Who he likely will not endorse: Mike Huckabee, Mitch Daniels, Haley Barbour. Congressman King’s key issue is immigration. Huckabee’s support of the Dream Act disqualifies him. King is also a stalwart social conservative. Daniels and Barbour have openly expressed a desire to push social issues to the background.
Potential impact: Significant. King feels he could have helped Fred Thompson much more in the 2008 race if he had endorsed earlier. He plans to make his decision sooner this time around. There are a lot of caucus votes to be had in King’s conservative-rich western Iowa district and his supporters deeply respect him. Steve King’s backing could make the difference in a tight race.
GOVERNOR TERRY BRANSTAD
Who he is likely to endorse: No one, for now. At this point, Branstad plans to remain neutral, but he is leaving the door open to endorsing someone “very late”, according to spokesperson Tim Albrecht. On the campaign trail, Branstad often spoke of Mitch Daniels’ success in reforming Indiana and some of his plans for Iowa follow Daniels’ blueprint. My best guess is Daniels is Branstad’s top choice right now, with Tim Pawlenty second. Pawlenty, Haley Barbour, and Mitt Romney all campaigned for Branstad. Sarah Palin endorsed him in the primary. If one of those five is polling near the top in the final weeks of the race, Branstad might feel the need to lend a helping hand.
Who he likely will not endorse: Mike Huckabee. He called Branstad a “dear friend” last year and they have a longstanding relationship. However, out of loyalty to Branstad’s GOP primary opponent, Bob Vander Plaats, Huckabee did not endorse Branstad for the 2010 general election. I doubt Branstad will overlook that slight. Likewise, any candidate who only runs a halfhearted Iowa campaign will not receive Branstad’s backing.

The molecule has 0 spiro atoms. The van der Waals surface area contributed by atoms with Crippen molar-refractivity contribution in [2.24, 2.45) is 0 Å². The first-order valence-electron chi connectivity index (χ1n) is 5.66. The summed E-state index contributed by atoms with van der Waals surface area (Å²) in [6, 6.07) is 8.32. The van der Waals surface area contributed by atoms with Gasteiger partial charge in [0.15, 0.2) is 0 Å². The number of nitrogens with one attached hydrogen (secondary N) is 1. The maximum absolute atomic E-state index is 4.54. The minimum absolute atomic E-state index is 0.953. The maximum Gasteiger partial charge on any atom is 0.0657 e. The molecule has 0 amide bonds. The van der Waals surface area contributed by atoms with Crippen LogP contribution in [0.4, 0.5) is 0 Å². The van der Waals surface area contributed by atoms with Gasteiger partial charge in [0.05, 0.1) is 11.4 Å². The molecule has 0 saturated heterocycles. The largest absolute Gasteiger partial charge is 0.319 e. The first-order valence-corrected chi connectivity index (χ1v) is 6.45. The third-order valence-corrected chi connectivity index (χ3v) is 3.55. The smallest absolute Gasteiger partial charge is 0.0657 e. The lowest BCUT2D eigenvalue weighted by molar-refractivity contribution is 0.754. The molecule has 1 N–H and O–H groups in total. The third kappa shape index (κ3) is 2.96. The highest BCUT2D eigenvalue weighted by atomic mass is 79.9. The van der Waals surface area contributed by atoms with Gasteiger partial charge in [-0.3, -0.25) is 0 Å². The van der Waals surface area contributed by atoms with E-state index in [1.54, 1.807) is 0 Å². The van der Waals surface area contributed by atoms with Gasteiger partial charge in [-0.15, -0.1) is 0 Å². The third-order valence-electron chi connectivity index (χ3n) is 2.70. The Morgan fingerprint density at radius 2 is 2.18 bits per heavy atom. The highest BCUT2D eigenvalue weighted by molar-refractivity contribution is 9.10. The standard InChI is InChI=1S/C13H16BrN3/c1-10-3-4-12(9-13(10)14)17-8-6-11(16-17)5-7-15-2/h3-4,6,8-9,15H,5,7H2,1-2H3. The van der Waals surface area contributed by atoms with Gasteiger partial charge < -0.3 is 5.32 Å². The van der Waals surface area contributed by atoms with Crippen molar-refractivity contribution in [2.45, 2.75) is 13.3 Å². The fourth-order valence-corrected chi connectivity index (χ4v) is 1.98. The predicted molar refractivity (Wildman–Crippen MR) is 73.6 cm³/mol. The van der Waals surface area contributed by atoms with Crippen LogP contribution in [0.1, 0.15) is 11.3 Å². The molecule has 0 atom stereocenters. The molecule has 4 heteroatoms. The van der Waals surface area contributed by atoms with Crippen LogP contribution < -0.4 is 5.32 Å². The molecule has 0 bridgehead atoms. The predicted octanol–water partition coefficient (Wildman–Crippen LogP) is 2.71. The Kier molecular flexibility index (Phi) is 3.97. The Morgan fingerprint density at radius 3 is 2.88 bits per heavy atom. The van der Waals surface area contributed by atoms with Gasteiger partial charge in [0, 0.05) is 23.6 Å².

Potential impact: Negligible. No one knows better how to win an election in Iowa than Terry Branstad. His 12-0 record speaks for itself. Branstad’s political operation could greatly help someone in the Iowa Caucus. However, if he sticks to his plan of not endorsing until very late in the race, it might be too late to change a lot of minds.
BOB VANDER PLAATS (I know, he has never been an elected official, but Bob has campaigned non-stop for a decade. Whether he likes the title or not, BVP is a professional politician.)
Who he is likely to endorse: Mike Huckabee. If the 2008 Iowa Caucus winner runs, it is highly unlikely his 2008 state chairman would support anyone else. If Huckabee does not run, Vander Plaats and his FAMiLY Leader organization will back a candidate who openly talks about his faith and puts social issues at the forefront. Those could include Bachmann, Pawlenty, or Santorum. He also has a good relationship with Newt Gingrich, so that is another possibility.
Who he likely will not endorse: Mitt Romney, Mitch Daniels, Haley Barbour. Bad blood remains between the Huckabee and Romney camps. Daniels and Barbour’s suggestions of having a “big tent” party will not endear them to Vander Plaats’ group.
Potential impact: Very significant. Vander Plaats current 99 county tour is attracting sizeable crowds and he is building a large statewide organization of social conservatives. The math tells the story. Over 90,000 Republicans voted for Vander Plaats in the 2010 gubernatorial primary. Huckabee won the 2008 Iowa Caucus by 9 points, with only 35,000 votes. If Vander Plaats can turn out his flock for one candidate, it will be the deciding factor in the race.